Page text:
The Truth About Retinol
Written by Nicola Moulton
26 Jan 2023
Everything you need to know about the undisputed superstar of anti-ageing ingredients: Retinol, aka Vitamin A.
Retinol – it’s the world’s most talked about skincare ingredient; a hero skin treatment that dermatologists swear by, and arguably the beauty industry’s most successful over-the-counter anti-ageing solution.
And yet there are still so. many. questions:
How does Retinol work?
How often should you use Retinol?
What can you use Retinol with?
What is the best Retinol cream for my skin type?
So: does it actually work?
In a word: Yes. But we won’t stop there.
Here is everything (else) you need to know about Retinol:
It’s the one thing almost every dermatologist, cosmetic chemist and expert facialist can agree on: Retinols really work. And then the debates begin. And everybody has an opinion. So we’ve put the most frequently asked Retinol questions to Consultant Dermatologist Dr Andrew C Markey MD FRCP. Here’s what he had to say…
How does Retinol work? An expert guide
What are Retinoids and what do they do?
Retinoids are all derivatives of vitamin A – the first (and best known) being a Retinoic Acid called Tretinoin (also known as Retin-A). Originally introduced as an anti-acne treatment, dermatologists noticed that Tretinoin not only made acne-prone skin clearer, but that patients’ complexions looked brighter and smoother, too.
What’s the difference between a Retinol and a Retinoid?
Retinol is the name given to the most popular over-the-counter Retinoid – proven to induce similar results as Retinoic Acid (albeit over a longer period).
How? Once absorbed by skin, Retinol gradually converts into Retinoic Acid – the same hero ingredient that’s in prescription creams.
Why use Retinol?
Regular use of skincare formulations containing this genius rejuvenating skincare molecule can unclog your pores, boost Collagen production (to help reduce fine lines), reduce Collagen breakdown, speed up sluggish cell turnover, even out skin discolouration, normalise your skin’s barrier function and smooth your complexion in as little as four weeks. It’s also shown that Retinol can actively prevent long-term damage from the sun's rays (still always remember to use SPF by day please).
What is Retinol used for?
Retinol is suitable for all skin types and can be used by almost everyone – if applied correctly – whether used ad hoc or within your evening skincare routine.
Great news if you’ve ever wondered which Retinol is best for acne scars and wrinkles. Yes, this game-changing, dermatologist-approved ingredient reigns supreme as:
Best for anti-ageing
Stimulates collagen production and improves skin elasticity
Smoothes fine lines and wrinkles
Minimises new wrinkles
Best for pigmentation or sun damaged skin
Encourages cell turnover
Evens out hyperpigmentation
Helps fade dark spots
Best for acne, acne scars and acne-prone skin
Smooths skin texture
Evens out complexion
Best for dull skin (see also: Vitamin C – an ideal skincare sidekick)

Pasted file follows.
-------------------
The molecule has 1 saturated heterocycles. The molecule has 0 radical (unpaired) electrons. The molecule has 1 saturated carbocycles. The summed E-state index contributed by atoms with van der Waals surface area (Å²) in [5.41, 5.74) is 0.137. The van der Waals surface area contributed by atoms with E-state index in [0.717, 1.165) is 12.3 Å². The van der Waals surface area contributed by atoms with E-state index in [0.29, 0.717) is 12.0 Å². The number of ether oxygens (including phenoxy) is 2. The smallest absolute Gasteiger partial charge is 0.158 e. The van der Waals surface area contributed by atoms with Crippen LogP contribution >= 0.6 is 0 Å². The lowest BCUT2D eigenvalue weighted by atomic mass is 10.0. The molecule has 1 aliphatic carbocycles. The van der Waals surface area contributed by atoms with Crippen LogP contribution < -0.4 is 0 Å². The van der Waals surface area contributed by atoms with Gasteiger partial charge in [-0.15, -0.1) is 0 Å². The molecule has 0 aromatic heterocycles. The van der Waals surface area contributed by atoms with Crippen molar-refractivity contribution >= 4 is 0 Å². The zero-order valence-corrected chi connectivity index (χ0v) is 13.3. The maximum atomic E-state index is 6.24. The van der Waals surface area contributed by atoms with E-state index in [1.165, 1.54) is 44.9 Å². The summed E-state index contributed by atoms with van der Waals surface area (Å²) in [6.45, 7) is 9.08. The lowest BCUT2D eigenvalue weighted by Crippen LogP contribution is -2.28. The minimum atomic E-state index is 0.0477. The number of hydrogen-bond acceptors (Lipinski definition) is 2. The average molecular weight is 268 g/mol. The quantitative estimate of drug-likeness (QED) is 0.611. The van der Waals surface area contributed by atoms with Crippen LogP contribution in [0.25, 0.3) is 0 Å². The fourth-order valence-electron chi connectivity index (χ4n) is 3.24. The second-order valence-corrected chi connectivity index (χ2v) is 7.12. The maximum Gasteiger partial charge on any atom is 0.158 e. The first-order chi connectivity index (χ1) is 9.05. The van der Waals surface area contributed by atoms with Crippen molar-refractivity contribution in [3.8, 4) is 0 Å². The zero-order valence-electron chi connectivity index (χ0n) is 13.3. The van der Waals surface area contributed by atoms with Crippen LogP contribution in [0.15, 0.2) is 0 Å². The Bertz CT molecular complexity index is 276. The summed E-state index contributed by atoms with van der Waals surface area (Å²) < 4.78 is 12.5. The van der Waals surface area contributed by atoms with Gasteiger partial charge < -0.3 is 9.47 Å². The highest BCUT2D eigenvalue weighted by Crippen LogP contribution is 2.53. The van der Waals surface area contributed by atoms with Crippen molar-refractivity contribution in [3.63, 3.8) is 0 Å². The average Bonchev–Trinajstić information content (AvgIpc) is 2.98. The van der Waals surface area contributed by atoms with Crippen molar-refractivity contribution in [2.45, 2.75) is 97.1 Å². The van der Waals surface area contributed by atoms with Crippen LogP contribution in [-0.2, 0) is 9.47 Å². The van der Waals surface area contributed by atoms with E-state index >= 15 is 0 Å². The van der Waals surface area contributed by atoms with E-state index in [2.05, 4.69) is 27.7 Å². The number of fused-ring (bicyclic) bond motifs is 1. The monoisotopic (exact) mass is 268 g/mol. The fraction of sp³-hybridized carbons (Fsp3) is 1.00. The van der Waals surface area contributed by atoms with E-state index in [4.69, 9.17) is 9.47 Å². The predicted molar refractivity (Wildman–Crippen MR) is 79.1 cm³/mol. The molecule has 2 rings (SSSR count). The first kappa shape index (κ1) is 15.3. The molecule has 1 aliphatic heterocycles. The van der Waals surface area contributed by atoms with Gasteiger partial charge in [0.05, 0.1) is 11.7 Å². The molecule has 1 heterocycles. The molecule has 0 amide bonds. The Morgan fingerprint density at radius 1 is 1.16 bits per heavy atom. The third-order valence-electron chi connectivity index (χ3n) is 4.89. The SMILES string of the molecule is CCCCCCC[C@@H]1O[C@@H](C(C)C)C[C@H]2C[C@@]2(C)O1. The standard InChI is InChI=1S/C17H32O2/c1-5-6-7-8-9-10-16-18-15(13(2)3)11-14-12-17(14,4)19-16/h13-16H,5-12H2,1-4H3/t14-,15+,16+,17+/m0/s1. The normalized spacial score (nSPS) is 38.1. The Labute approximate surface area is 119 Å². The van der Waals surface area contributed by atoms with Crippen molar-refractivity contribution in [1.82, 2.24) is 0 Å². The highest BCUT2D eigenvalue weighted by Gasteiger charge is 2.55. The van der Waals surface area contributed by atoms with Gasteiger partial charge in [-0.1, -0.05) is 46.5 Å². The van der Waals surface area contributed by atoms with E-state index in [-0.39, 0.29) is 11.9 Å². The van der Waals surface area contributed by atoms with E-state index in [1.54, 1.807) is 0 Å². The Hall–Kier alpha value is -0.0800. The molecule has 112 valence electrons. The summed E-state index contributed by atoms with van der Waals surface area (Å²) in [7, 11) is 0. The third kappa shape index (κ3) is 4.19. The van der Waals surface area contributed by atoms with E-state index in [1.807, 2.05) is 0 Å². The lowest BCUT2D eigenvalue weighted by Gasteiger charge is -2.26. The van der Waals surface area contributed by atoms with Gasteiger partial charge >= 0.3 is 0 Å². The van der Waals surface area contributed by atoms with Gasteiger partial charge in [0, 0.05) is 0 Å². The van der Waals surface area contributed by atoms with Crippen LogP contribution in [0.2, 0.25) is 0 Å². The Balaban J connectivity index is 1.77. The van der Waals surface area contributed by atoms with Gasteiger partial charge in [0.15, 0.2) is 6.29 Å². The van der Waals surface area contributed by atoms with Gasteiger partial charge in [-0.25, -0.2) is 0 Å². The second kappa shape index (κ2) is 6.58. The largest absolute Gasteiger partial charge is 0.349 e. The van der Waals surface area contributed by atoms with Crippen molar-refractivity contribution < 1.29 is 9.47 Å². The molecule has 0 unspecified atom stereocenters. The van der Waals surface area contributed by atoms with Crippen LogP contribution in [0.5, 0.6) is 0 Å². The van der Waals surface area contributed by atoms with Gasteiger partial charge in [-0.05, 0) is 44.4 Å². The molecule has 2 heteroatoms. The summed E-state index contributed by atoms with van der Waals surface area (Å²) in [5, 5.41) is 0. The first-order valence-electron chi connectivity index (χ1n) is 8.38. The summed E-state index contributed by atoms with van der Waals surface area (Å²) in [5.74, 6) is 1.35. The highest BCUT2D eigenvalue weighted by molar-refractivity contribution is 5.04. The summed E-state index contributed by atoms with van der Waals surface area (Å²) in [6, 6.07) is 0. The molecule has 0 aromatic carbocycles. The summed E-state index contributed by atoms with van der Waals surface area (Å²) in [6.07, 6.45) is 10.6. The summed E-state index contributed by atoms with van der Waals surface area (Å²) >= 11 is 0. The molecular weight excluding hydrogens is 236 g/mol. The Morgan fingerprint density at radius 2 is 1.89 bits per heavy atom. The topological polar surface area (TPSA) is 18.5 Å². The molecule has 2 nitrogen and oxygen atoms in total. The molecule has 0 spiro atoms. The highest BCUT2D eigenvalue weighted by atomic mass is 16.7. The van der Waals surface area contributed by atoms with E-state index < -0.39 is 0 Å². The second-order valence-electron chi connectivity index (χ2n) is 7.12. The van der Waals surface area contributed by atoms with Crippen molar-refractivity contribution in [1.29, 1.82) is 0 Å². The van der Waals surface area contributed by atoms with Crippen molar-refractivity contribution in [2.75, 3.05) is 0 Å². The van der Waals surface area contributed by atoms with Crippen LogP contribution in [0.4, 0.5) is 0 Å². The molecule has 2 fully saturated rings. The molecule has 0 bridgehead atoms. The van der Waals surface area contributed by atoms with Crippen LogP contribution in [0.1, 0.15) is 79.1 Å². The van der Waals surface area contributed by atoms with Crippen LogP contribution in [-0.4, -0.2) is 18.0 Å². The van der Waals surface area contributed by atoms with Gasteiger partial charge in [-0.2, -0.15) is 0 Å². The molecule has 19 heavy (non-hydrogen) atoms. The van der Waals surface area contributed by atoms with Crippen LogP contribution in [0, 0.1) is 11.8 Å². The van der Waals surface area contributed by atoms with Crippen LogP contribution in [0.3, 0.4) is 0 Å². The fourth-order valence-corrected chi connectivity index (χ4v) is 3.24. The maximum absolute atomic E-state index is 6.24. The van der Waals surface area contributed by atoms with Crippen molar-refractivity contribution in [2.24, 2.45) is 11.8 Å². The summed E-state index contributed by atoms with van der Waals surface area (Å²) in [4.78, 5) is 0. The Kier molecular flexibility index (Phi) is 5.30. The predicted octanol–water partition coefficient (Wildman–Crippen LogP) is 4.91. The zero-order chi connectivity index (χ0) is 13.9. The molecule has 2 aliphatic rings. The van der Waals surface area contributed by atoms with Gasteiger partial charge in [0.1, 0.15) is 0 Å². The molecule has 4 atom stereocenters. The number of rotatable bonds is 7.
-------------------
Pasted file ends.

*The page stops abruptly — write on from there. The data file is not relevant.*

Evens out skin tone
Can you use Retinol while pregnant?
No. You should not use a Retinoid while you are pregnant or breastfeeding. Similarly, discontinue Retinol use for at least a week before waxing. If you're already using a medical skin resurfacer, such as a dermatologist prescribed Keratolytic, you should not use a Retinol.
You should not use a Retinoid while you are pregnant or breastfeeding
If you're considering using a Retinoid but are concerned about side effects, particularly if you have an inflammatory skin condition such as rosacea, eczema or psoriasis, speak to a dermatologist first.
Can I apply Retinol after dermarolling?
"Most dermatologists recommend that patients stop retinoid creams one week before and restart one week after traumatic treatments to the skin (i.e. waxing, laser and medical microneedling where needles are used intentionally to cause pinpoint bleeding)," says Dr Markey.
"If you are using very short needles, as part of a home regime, then do a test patch with the roller to check that your skin is okay with the combination and just be a little careful at first. Obviously, applying any product immediately after dermarolling may increase absorption which can be a good thing, or increase risk of irritation."
Prescription Retinoids and Cosmetic Retinoid
If you’re already using a prescription Retinoid, it is overkill to add Retinol products into your routine. Nor should you combine Retinols with strong regular Alpha Hydroxy Acid application (which may deactivate OR hyperactivate them), or any prescription Keratolytics (unless your doctor says you can) or Benzoyl Peroxides. If in doubt - it’s always best to check with your dermatologist.
Is encapsulated Retinol more effective?
Encapsulation protects the Retinol from degradation, increases its stability and improves delivery to the skin. Encapsulated retinol (like our Super Retinol system) allows for a steady release, to ensure a prolonged action over time and increases the biocompatibility and efficacy while helping to avoid irritation. So you can simultaneously look great, and overhaul your skin.
How long does it take to see results from Retinol?
Depending on how much - and how often you use Retinol – scientific studies show Retinol can reduce the appearance of fine lines, wrinkles and pigmentation after just 12 weeks of use.
Reviewed by Consultant Dermatologist Dr Andrew C Markey MD FRCP.
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